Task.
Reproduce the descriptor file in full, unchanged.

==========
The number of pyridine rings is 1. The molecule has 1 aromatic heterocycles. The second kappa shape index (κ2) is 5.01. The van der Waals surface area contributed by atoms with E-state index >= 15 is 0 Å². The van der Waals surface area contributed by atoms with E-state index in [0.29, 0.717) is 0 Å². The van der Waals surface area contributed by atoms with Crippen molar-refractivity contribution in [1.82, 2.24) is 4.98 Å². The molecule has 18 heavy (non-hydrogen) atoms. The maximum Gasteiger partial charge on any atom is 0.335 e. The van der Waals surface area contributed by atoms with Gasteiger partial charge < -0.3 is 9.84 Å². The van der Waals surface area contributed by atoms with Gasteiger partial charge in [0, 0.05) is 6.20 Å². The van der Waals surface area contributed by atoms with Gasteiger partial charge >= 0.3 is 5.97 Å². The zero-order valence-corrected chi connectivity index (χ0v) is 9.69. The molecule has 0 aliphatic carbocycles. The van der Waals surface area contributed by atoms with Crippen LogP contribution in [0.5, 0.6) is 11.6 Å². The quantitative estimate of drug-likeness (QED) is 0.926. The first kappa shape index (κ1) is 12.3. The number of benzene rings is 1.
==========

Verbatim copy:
The number of pyridine rings is 1. The molecule has 1 aromatic heterocycles. The second kappa shape index (κ2) is 5.01. The van der Waals surface area contributed by atoms with E-state index >= 15 is 0 Å². The van der Waals surface area contributed by atoms with E-state index in [0.29, 0.717) is 0 Å². The van der Waals surface area contributed by atoms with Crippen molar-refractivity contribution in [1.82, 2.24) is 4.98 Å². The molecule has 18 heavy (non-hydrogen) atoms. The maximum Gasteiger partial charge on any atom is 0.335 e. The van der Waals surface area contributed by atoms with Gasteiger partial charge < -0.3 is 9.84 Å². The van der Waals surface area contributed by atoms with Gasteiger partial charge in [0, 0.05) is 6.20 Å². The van der Waals surface area contributed by atoms with Gasteiger partial charge >= 0.3 is 5.97 Å². The zero-order valence-corrected chi connectivity index (χ0v) is 9.69. The molecule has 0 aliphatic carbocycles. The van der Waals surface area contributed by atoms with Crippen LogP contribution in [0.5, 0.6) is 11.6 Å². The quantitative estimate of drug-likeness (QED) is 0.926. The first kappa shape index (κ1) is 12.3. The number of benzene rings is 1.